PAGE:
In turns opinionated yet reticent, bullish yet self-defeating, there’s clearly something of a duality to Liam Fray, a duality explored on ‘International’ from the new album. “It’s not an easy song to write” he explains, “it’s not an easy song to sing, and it’s not an easy song to talk about sat here.” In the song, Fray refers to himself as an ‘international worrier’, describing the ‘ghosts of doubt’, and a ‘private hell’ with ‘no sign of slowing down’.

“I spent the most time on that than any other song, I spent a long time going through it, the first time I played that acoustic I was playing it and I just felt something that I’ve very rarely felt before, I just felt very bare and very exposed and I didn’t like it at all. It was difficult.”

Much of the Courteeners’ enduring appeal can be attributed to how candid a lyricist Fray is, the bulk of the four Courteeners albums are wholly autobiographical, often with a kitchen sink humour but equally often with a darkness that would surprise many unfamiliar with the band.

Having watched Fray perform ‘Marquee’ last year – a track from ‘Anna’ concerned with a gruelling relationship breakdown that still looms large over Fray’s writing – it’s easy to understand exactly what he means when he describes the difficulty of becoming so exposed onstage (and not in the Iggy Pop sense). “I give everything to those songs and sometimes it just drains me, there are days when I think, not that I can’t do it, but to sing ‘Marquee’, it’s hard. And I don’t know if I can do it anymore”.

‘How Good It Was’, the first single from the new album and the band at their crooning, ferocious best, comes from a similar place of self-analysis and raking over ones past. Is there something in Fray that’s drawn to nostalgia? “You know what, I wish it wasn’t. I’m kind of aware of it now because I’ve read it in a few reviews, I wasn’t really aware of it until a couple of people brought it up, I don’t want to feel like I’m dwelling on the past but it’s quite a lonely place being a songwriter, you don’t really, I don’t know, maybe it’s because I write on my own.”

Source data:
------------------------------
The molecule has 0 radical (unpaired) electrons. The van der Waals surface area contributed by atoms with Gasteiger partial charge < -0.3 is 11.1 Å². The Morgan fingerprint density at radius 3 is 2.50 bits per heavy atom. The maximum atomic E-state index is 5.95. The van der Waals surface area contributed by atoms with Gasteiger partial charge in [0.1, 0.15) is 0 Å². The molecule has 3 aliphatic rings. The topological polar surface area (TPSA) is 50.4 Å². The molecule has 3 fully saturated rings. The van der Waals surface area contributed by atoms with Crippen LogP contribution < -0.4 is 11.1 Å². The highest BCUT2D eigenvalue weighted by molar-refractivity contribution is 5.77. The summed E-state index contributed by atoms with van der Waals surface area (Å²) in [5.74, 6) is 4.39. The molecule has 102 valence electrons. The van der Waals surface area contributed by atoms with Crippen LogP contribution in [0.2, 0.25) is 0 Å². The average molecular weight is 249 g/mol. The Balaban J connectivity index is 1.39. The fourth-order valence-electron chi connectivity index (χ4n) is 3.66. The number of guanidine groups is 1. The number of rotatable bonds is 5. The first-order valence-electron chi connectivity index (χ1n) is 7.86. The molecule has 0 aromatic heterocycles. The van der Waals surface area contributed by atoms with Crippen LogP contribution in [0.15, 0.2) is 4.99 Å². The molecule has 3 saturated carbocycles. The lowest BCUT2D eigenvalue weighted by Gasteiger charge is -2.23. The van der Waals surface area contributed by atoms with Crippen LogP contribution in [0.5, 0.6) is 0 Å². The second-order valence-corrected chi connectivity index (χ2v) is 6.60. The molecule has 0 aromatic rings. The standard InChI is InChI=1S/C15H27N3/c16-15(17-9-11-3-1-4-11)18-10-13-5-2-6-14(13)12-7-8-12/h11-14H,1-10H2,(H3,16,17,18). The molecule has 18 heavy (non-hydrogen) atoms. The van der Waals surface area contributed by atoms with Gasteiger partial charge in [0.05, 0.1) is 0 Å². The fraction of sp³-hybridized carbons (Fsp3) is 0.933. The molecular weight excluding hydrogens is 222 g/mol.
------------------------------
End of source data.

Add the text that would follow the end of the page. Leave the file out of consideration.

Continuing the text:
One thing that certainly brings out a less verbose side of Fray is when I ask whether a solo career for him is inevitable. There is a long pause. “I don’t know about inevitable”, he finally begins, and I mention that last year alone he completed two nationwide solo acoustic tours. “I don’t feel…in a perverse way it’s probably more pressure with the band. Because I’m not carrying this juggernaut…and if I decide to get fucked one night that juggernaut is crashing, you can’t stray can you? When if it’s me on an acoustic I can do what I want. It’s a…free-er existence. I do enjoy it, but no, it’s not…in…the plan…to…do…a…solo…record…and… if… that happened I don’t know what I’d do, I’m not going to lie to you I feel with the Courteeners…I write all the music and the lyrics, it’s not like I don’t listen to what they say, first and foremost they’re my friends, but ‘Falcon’ – for instance – or ‘Anna’, or ‘Concrete Love’, all could have been side projects because they’re so different”. There is another long pause. “It is strange, I have thought about that.”

Leaving the hotel, I’m reminded of a recent Billy Bragg interview in which he described his audience as “an excluded middle; outcasts from the rock and roll aesthetic who are as mystified by the appeal of Metal Machine Music as they are the top forty”. For a band seemingly on the perpetual verge of a big breakthrough, always the bridesmaids but never the brides, the Courteeners have managed to do rather well out of what Fray refers to correctly as their outsider status. If nothing else, their audience knows the Courteeners to be theirs; the potency of this cannot be underestimated.

Words and interview by Fergal Kinney.

All photos copyright Hayley Taylor.

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  1. Great honest interview – especially the Post-Courteeners future. I’ve been able to relate to alot of The lyrics this summer to songs like marquee, how good it was, the rest of the world… good luck with whatever the future holds Liam and Co.